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Cardiothoracic Surgery |

Sternoclavicular Joint Reconstruction After Resection of Primary Chondrosarcoma

José González García, MD; Sebastian Peñafiel, MD; Eugenia Libreros Niño, MD; Diana Baquero Velandia, MD; Carlos Jordá Aragón, MD; Ángel García Zarza, MD
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La Fe University Hospital, Valencia, Spain


Chest. 2014;145(3_MeetingAbstracts):33A. doi:10.1378/chest.1825095
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Abstract

SESSION TITLE: Surgery Case Report Posters II

SESSION TYPE: Case Report Poster

PRESENTED ON: Sunday, March 23, 2014 at 01:15 PM - 02:15 PM

INTRODUCTION: Chest wall tumors are rarely seen in the manubrium of the sternum. They are usually metastases, but the most common malignant-primary-tumor is chondrosarcoma.

CASE PRESENTATION: 59-year-old male patient had a palpable mass in the manubrium of the sternum, painless and without any other symptoms. CT scan showed a hypo-isointense mass of 90 x 45mm, with no metastases and needle-biopsy confirmed the diagnosis of a primary chondrosarcoma. In a supine position, with a vertical sternum-midline incision, after separating pectoralis major muscles on both sides, a full-thickness resection of the manubrium was performed involving both sternoclavicular joints. The reconstruction was made using an iliac-crest autologous bone graft and three locking-compression-plates (LCP). One 3.5mm curved LCP and one T-shaped-pilon-LCP were used to fix the bone graft to both clavicles and the remaining sternum. Twelve screws were used for the bone graft and remaining parts of the clavicles, and three screws were used for the remaining sternum. An extra 3.5mm reconstruction LCP (130mm, 11 holes) was used. It was fixed at the level of the second ribs with three screws on each side, in order to give strenght to the thoracic cage. No immediate postoperative complications were reported, and the patient was successfully extubated with normal ventilation movements of the thoracic-wall. Follow-up after two years showed no recurrence evaluated with a PET scan, and plates remained in a correct position. The plate used to replace the sternum with the bone graft was surrounded by soft tissue that progressively developed ossifying process. The same happened with the bone graft that merged with the pilon-plate, and the second rib plate merged with the remaining sternum.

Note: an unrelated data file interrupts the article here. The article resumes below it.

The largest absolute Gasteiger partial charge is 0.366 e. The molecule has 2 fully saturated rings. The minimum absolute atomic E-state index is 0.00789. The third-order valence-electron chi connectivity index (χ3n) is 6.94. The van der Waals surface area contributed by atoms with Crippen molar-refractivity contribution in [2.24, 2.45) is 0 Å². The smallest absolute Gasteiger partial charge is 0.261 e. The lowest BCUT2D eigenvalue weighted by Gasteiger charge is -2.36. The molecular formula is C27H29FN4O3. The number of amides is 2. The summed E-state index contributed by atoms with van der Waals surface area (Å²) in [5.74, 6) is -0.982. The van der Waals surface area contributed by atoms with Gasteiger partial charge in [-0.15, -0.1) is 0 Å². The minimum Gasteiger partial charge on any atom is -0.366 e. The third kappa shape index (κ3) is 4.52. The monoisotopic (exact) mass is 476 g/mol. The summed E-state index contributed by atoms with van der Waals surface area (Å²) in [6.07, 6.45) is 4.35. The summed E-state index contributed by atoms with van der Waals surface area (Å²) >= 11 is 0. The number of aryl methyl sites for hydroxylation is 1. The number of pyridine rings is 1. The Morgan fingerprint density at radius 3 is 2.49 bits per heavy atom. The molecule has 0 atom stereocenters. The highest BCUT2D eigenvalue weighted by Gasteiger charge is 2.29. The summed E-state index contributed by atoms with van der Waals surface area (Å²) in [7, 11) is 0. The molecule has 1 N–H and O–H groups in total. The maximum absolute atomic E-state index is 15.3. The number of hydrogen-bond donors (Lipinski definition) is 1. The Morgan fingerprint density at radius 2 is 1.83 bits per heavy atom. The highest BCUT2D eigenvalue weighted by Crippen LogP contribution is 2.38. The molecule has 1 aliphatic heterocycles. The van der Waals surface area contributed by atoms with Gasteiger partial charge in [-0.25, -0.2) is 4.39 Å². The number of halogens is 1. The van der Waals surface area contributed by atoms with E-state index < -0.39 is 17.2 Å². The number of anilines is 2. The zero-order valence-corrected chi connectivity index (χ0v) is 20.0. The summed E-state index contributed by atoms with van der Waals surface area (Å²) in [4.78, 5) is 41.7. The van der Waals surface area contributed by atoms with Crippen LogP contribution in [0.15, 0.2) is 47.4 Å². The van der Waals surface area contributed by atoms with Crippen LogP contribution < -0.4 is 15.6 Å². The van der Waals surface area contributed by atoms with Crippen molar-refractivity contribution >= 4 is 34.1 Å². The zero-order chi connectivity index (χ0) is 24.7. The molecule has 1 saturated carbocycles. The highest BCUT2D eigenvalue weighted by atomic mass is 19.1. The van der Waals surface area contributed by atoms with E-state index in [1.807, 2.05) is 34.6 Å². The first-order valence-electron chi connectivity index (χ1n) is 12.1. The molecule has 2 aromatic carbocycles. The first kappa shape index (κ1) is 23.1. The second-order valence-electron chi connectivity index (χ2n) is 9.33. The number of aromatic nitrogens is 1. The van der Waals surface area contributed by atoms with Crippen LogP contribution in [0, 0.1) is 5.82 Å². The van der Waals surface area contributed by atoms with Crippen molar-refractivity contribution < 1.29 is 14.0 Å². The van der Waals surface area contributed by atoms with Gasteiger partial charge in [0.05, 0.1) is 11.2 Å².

DISCUSSION: Sternoclavicular joint compromise raises the difficulty of chest wall constructions. Surgery is the only treatment for this tumors, as there is no effective chemotherapy and chondrosarcomas are relatively radioinsensitive. Four centimeter surgical limits are recommended; this enlarges the size of chest’s area to be taken and complicates its repair.

CONCLUSIONS: Preservation of normal dynamics of respiration and healthy soft tissue coverage of the underlying organs must be the objectives of the surgery. Team work with other speciality colleagues can help us to acquire successful results.

Reference #1: Widhe B, Bauer HC. Surgical treatment is decisive for outcome in chondrosarcoma of the chest wall: a population-based Scandinavian Sarcoma Group study of 106 patients. J Thorac Cardiovasc Surg 2009;137:610-4.

Reference #2: Burt M, Fulton M, Wessner-Dunlap S, Karpeh M, Huvos AG, Bains MS et al. Primary bony and cartilaginous sarcomas of chest wall: results of therapy. Ann Thorac Surg 1992;54:226-32.

Reference #3: Chapelier A. Resection and reconstruction for primary sternal tumors. Thorac Surg Clin 2010;20:529-34.

DISCLOSURE: The following authors have nothing to disclose: José González García, Sebastian Peñafiel, Eugenia Libreros Niño, Diana Baquero Velandia, Carlos Jordá Aragón, Ángel García Zarza

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